- Fast paced and fun gameplay
- Intuitive controls
- Great extra details that add to presence
- Can be a oneway ticket to Pukeville
- Limited modes and maps for the price
- Painfully slow matchmaking
- Review Price: £49.99
Still, as first impressions go, RIGS makes a fairly convincing one. Developed by Guerilla Games of Killzone fame, the Cambridge-dwelling wizards waste no time in proving that it is still the master when it comes to Sony’s hardware. Upon booting the game, RIGS’ logo segways into a gorgeously animated intro where you find yourself surrounded by a slew of hulking, stunningly detailed mechs, running, sliding and soaring their way around you in slow motion.
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Brimming with colour, detail and without a jagged edge in sight it’s a terrific technical showcase for PSVR and a perfect introduction to RIGS, bypassing dull loading screens and leaving you hungry to bash some bots. Unfortunately, thanks to a lengthy tutorial it’ll be a good half an hour before you actually take control of one.
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Introducing you to your imaginatively named mentor, ‘Chief’, the tutorial starts with you standing in the wonderfully detailed RIGS HQ. While Chief enthusiastically explains the basics of the Mechanized Combat League I impatiently look around, spying a team of excited workers testing a new prototype. Guerilla Games understand that in VR it’s all about the little things and this attention to detail permeates every aspect of RIGS, adding to the feeling of inhabiting another world. In another nice touch the four main types of suits are only introduced if you choose to glance at them while walking through the hangar and into the arena.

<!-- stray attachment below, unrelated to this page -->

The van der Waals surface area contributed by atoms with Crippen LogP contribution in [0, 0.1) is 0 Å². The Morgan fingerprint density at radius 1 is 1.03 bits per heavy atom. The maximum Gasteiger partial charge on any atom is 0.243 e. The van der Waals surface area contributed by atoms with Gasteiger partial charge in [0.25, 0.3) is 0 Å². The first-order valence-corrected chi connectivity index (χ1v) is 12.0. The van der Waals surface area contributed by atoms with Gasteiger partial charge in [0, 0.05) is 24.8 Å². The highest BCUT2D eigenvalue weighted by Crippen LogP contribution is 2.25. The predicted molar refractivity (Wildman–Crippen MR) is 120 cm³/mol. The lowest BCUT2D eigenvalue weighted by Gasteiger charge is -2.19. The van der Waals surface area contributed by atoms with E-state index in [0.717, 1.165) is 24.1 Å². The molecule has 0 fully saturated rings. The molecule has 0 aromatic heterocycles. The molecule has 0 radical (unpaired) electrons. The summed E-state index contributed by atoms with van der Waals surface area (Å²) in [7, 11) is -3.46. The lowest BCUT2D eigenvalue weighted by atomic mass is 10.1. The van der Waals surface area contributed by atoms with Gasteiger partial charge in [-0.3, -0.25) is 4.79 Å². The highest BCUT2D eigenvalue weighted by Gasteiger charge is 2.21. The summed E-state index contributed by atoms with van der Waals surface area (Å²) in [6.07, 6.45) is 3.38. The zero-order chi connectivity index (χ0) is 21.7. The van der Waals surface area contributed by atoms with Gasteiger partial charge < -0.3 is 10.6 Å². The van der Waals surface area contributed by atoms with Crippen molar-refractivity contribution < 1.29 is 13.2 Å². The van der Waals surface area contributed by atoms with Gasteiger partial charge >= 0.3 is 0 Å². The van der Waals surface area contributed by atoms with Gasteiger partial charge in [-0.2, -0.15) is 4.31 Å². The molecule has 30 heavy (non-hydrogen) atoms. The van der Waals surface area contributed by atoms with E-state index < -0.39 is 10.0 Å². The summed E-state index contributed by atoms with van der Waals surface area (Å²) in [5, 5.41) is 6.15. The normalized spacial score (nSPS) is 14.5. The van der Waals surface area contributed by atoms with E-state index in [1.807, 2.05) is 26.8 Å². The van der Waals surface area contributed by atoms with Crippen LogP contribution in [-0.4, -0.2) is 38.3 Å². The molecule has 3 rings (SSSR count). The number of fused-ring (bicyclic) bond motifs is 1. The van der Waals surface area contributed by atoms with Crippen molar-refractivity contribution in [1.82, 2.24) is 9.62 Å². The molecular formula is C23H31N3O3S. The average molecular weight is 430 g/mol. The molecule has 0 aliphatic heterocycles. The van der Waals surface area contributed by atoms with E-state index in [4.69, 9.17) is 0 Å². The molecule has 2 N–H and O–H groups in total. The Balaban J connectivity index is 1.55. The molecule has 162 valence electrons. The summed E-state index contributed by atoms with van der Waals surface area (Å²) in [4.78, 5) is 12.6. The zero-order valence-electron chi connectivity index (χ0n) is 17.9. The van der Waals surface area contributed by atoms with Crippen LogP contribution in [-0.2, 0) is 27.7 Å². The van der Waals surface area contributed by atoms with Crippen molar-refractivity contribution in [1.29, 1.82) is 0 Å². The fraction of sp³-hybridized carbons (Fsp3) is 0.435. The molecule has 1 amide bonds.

After twenty minutes of Chief demanding you chase orbs and shoot targets, I’m finally free to actually play the game. With combat demanding fast reflexes and requiring you to both turn and aim with your head, it can be pretty daunting. While immersive, this control scheme will definitely leave you feeling a bit nauseous if you’re unaccustomed to intensive virtual reality experiences. Sensibly then, RIGS offers a fairly comprehensive list of different comfort settings. Here you can choose to relegate the head tracking camera to the right analogue stick and even lessen the intensity of the jarring eject animation that propels you into the air after every death. Still, despite these changes, after extensive testing I can confirm that this is definitely not a game you want to be playing hungover.
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Thankfully, I got used to RIGS’ intensity fairly quickly, opting to stick with the full head tracking like the metallic warrior that I am. After a few practice matches I was rushing around arenas destroying opponents with careful precision, shaking my headset from side to side like a Daft Punk backing dancer.
Encased in a cockpit and sending bullets towards foes with a turn of my head is a grin inducing experience and the first time the combat clicks it’s a glorious reminder of VR’s potential. It’s not all shooting though, as no matter which mech you’re piloting, in order to survive you’ll be constantly switching between three different power modes: Turbo, Repair and Impact.